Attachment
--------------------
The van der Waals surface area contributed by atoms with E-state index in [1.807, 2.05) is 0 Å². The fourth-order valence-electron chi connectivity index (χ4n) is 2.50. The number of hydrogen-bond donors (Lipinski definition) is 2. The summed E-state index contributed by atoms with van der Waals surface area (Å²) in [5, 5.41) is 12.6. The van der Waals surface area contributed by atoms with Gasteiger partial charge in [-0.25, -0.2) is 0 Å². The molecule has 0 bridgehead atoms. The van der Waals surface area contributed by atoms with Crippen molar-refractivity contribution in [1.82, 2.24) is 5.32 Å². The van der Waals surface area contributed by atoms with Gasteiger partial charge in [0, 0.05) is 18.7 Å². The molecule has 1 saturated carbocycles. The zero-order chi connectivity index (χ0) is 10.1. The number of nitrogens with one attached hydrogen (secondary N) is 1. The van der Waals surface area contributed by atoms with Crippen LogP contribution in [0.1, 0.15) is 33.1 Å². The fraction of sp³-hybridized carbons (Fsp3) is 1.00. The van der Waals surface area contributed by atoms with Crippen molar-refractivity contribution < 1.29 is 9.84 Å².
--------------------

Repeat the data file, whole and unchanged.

The van der Waals surface area contributed by atoms with E-state index in [1.807, 2.05) is 0 Å². The fourth-order valence-electron chi connectivity index (χ4n) is 2.50. The number of hydrogen-bond donors (Lipinski definition) is 2. The summed E-state index contributed by atoms with van der Waals surface area (Å²) in [5, 5.41) is 12.6. The van der Waals surface area contributed by atoms with Gasteiger partial charge in [-0.25, -0.2) is 0 Å². The molecule has 0 bridgehead atoms. The van der Waals surface area contributed by atoms with Crippen molar-refractivity contribution in [1.82, 2.24) is 5.32 Å². The van der Waals surface area contributed by atoms with Gasteiger partial charge in [0, 0.05) is 18.7 Å². The molecule has 1 saturated carbocycles. The zero-order chi connectivity index (χ0) is 10.1. The number of nitrogens with one attached hydrogen (secondary N) is 1. The van der Waals surface area contributed by atoms with Crippen LogP contribution in [0.1, 0.15) is 33.1 Å². The fraction of sp³-hybridized carbons (Fsp3) is 1.00. The van der Waals surface area contributed by atoms with Crippen molar-refractivity contribution < 1.29 is 9.84 Å².